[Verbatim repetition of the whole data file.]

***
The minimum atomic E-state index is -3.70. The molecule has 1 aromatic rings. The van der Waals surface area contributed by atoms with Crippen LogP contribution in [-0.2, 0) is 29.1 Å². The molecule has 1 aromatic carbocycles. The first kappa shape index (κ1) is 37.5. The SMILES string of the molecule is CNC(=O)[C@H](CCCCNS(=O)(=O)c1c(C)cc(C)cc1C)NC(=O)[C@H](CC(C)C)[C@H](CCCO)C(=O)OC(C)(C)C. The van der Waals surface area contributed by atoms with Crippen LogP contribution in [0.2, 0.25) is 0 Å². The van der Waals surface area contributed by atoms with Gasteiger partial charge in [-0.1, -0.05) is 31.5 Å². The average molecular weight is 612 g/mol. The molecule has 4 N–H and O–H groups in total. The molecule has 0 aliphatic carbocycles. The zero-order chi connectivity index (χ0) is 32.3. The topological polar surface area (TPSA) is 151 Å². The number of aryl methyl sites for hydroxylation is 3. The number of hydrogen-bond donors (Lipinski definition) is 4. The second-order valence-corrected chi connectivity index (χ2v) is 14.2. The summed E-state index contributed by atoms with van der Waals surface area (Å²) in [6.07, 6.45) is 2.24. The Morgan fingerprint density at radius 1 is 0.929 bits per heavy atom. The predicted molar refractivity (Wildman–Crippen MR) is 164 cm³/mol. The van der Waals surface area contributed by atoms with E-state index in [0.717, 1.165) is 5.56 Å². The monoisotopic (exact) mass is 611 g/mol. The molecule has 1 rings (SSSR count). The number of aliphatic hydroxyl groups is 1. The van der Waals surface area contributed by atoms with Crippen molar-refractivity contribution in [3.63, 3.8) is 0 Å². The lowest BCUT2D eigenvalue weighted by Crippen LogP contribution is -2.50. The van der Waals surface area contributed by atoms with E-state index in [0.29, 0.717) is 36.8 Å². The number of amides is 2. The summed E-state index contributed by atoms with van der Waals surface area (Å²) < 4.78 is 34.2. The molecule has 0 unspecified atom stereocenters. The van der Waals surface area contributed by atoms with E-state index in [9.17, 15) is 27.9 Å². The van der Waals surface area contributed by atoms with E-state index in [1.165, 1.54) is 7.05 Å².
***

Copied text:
The minimum atomic E-state index is -3.70. The molecule has 1 aromatic rings. The van der Waals surface area contributed by atoms with Crippen LogP contribution in [-0.2, 0) is 29.1 Å². The molecule has 1 aromatic carbocycles. The first kappa shape index (κ1) is 37.5. The SMILES string of the molecule is CNC(=O)[C@H](CCCCNS(=O)(=O)c1c(C)cc(C)cc1C)NC(=O)[C@H](CC(C)C)[C@H](CCCO)C(=O)OC(C)(C)C. The van der Waals surface area contributed by atoms with Crippen LogP contribution in [0.2, 0.25) is 0 Å². The van der Waals surface area contributed by atoms with Gasteiger partial charge in [-0.1, -0.05) is 31.5 Å². The average molecular weight is 612 g/mol. The molecule has 4 N–H and O–H groups in total. The molecule has 0 aliphatic carbocycles. The zero-order chi connectivity index (χ0) is 32.3. The topological polar surface area (TPSA) is 151 Å². The number of aryl methyl sites for hydroxylation is 3. The number of hydrogen-bond donors (Lipinski definition) is 4. The second-order valence-corrected chi connectivity index (χ2v) is 14.2. The summed E-state index contributed by atoms with van der Waals surface area (Å²) in [6.07, 6.45) is 2.24. The Morgan fingerprint density at radius 1 is 0.929 bits per heavy atom. The predicted molar refractivity (Wildman–Crippen MR) is 164 cm³/mol. The van der Waals surface area contributed by atoms with E-state index in [0.717, 1.165) is 5.56 Å². The monoisotopic (exact) mass is 611 g/mol. The molecule has 1 rings (SSSR count). The number of aliphatic hydroxyl groups is 1. The van der Waals surface area contributed by atoms with Crippen molar-refractivity contribution in [3.63, 3.8) is 0 Å². The lowest BCUT2D eigenvalue weighted by Crippen LogP contribution is -2.50. The van der Waals surface area contributed by atoms with E-state index in [0.29, 0.717) is 36.8 Å². The number of amides is 2. The summed E-state index contributed by atoms with van der Waals surface area (Å²) < 4.78 is 34.2. The molecule has 0 unspecified atom stereocenters. The van der Waals surface area contributed by atoms with E-state index in [9.17, 15) is 27.9 Å². The van der Waals surface area contributed by atoms with E-state index in [1.165, 1.54) is 7.05 Å².